Picture from Iron Monkey
Overall B-

The village of Chekaing is gripped in the corrupt rule of Governor Cheng (James Wong), an aging Chinese official who is repeatedly robbed by a Robin Hood-like bandit known as the Iron Monkey.

Violence C
Sexual Content B-
Profanity C+
Substance Use B

Iron Monkey

Iron Monkey - Official site DURING THE 19TH CENTURY, the village of Chekaing is gripped in the corrupt rule of Governor Cheng (James Wong), an aging Chinese official who is repeatedly robbed by a Robin Hood-like bandit known as the Iron Monkey. The poverty-stricken peasants consider the nighttime raider a hero, but his victim is desperate to stop the attacks. Taking a young boy (Sze-Man Tsang) hostage, Governor Cheng forces his father, Wong Kei-Ying (Donnie Yen), a visiting physician with extraordinary kung fu skills, to help corral the masked robber before the arrival of the Royal Minister (Sai-Kun Yam).

Iron Monkey - Official site Anxious for the safe return of his son, Wong Kei-Ying is sheltered in the local clinic of kind-hearted Doctor Yang (Rongguang Yu) and his ward, Miss Orchid (Jean Wang), while he searches for the Iron Monkey. But when Kei-Ying uncovers the identity of the people's benefactor, he is torn between the demands of the profiteering politician and the welfare of the impoverished townsfolk.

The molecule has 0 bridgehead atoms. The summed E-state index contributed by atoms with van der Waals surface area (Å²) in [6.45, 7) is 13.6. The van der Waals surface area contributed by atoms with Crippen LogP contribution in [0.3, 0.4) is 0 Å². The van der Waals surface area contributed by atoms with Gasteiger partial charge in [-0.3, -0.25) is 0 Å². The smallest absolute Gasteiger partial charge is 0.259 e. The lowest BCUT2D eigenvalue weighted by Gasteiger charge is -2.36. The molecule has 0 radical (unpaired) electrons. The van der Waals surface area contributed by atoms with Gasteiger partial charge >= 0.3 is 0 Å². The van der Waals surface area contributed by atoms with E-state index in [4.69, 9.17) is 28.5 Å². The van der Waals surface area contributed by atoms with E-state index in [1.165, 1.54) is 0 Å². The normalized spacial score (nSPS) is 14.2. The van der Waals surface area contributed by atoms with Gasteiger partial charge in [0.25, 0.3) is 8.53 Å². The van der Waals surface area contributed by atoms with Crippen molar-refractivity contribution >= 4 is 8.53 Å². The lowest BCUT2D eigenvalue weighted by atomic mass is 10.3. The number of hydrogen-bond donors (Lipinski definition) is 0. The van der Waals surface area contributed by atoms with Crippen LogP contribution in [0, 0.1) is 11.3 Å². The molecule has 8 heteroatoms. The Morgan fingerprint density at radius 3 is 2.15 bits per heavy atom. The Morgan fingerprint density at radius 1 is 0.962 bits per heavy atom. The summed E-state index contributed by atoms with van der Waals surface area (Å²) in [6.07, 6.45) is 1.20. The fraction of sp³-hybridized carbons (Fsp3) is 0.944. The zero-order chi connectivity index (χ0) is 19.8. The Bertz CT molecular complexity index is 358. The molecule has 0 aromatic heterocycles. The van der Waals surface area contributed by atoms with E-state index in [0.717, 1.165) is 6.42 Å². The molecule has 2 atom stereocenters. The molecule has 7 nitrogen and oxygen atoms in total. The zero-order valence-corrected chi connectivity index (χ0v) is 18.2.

Iron Monkey - Official site Miramax Studios recently acquired the theatrical rights for the 1993 production of Iron Monkey, which had previously been released as a direct-to-video film in the U.S. Featuring the impressive "wire fu" choreography of Yuen Woo-Ping, (Crouching Tiger, Hidden Dragon and The Matrix), the film is full of graphic depictions of martial arts fighting including repeated kicks to the head and face, and the use of swords, knives, chains, and even an umbrella. While the violence includes some bloody mouths and one gruesome scene of a steel ball shot into an eye, most characters walk away from the battles unscathed--a rather improbable feat considering the property damage left in their battles' wake.

Parents will find themselves wrestling with the movie's numerous fight scenes, justification of robbery because it is directed against an evil regent, and the use of bribes and kidnapping to get a brothel business underway. However, tucked between these concerns, Wong Kei-Ying comes to appreciate both his gifted young son who is yearning for parental approval, and the compassionate fugitive who is seeking relief for beleaguered villagers. Families will have to decide if these worthwhile values outweigh all the monkey business in between.

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